In 2017, fully self-funded, they started a pharmacy in Lagos and ran it for a year. Once they better understood the problems facing pharmacists, they transitioned into a tech company, developing technology to improve pharmacy operations and to help patients with chronic conditions to manage their health. In 2020, they developed their own platform for ordering medications (what later became OGApharmacy).
By creating a digital infrastructure, Lifestores aims to democratise access to primary care for patients. If pharmacists are provided the technology tools to run their businesses more efficiently, they can do more in a severely underfunded healthcare sector, bringing more primary healthcare to those who need it.
The company’s core platform, PharmIQ supports pharmacies with both back-office (e.g. procurement and inventory management) and customer-facing functionalities (e.g. point-of-sale software and patient care programs). Most importantly, with PharmIQ and OGApharmacy, Lifestores can harness the data needed for purchasing drugs in a way that helps pharmacies to optimise their operations, reduce costs, and provide revenue growth opportunities. In a way, they’re providing a solid business backbone to pharmacists, who excel at the clinical and not necessarily the commercial bit.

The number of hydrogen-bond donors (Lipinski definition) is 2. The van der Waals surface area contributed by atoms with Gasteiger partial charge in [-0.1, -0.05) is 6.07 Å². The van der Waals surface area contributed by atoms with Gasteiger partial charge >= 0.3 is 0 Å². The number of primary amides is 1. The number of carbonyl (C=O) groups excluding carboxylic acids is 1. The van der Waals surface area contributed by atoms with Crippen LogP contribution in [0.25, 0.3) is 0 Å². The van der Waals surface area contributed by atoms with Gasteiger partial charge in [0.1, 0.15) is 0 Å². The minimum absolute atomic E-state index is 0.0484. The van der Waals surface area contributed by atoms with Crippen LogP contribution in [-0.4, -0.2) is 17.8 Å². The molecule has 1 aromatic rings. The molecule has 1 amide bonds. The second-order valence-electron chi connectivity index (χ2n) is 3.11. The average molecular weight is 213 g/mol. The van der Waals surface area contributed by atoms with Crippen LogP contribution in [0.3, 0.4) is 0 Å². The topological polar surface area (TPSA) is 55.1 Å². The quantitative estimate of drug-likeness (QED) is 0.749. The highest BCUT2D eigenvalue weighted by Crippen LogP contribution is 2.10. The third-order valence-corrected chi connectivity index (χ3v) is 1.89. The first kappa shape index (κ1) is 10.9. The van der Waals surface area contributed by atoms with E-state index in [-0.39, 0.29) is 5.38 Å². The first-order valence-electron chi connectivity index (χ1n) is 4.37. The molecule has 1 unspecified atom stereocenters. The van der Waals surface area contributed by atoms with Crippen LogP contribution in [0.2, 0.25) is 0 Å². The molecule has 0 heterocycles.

OGApharmacy, the company’s group purchasing scheme, deserves a separate mention. It enables pharmacies to up their negotiating power when purchasing drugs. Under the current status quo, pharmacies must make difficult trade-offs. Either, they buy pharmaceuticals from neighbourhood wholesalers at higher prices. Or they save costs by sourcing in the open market, where they are more likely to buy fake medications.
By using a centralised online platform with transparent pricing, pharmacies can now compare costs and have equal access to information. This has a positive impact on both procurement costs and speed of operations. Pharmacists also have access to an array of pharmaceuticals, with OGApharmacy offering more than 7,000 SKUs from 35 top pharma suppliers.
And in the relatively low-margin pharmacy business, a 10–20% reduction in procurement costs thanks to OGApharmacy makes a big difference. With the ability to fulfil fast-moving drugs (like painkillers and hypertension medicine), Lifestores also eliminates the trade-off that the typical pharmacy has to make between buying high-priced medications from neighbourhood wholesalers and sourcing in open markets that are rife with fakes.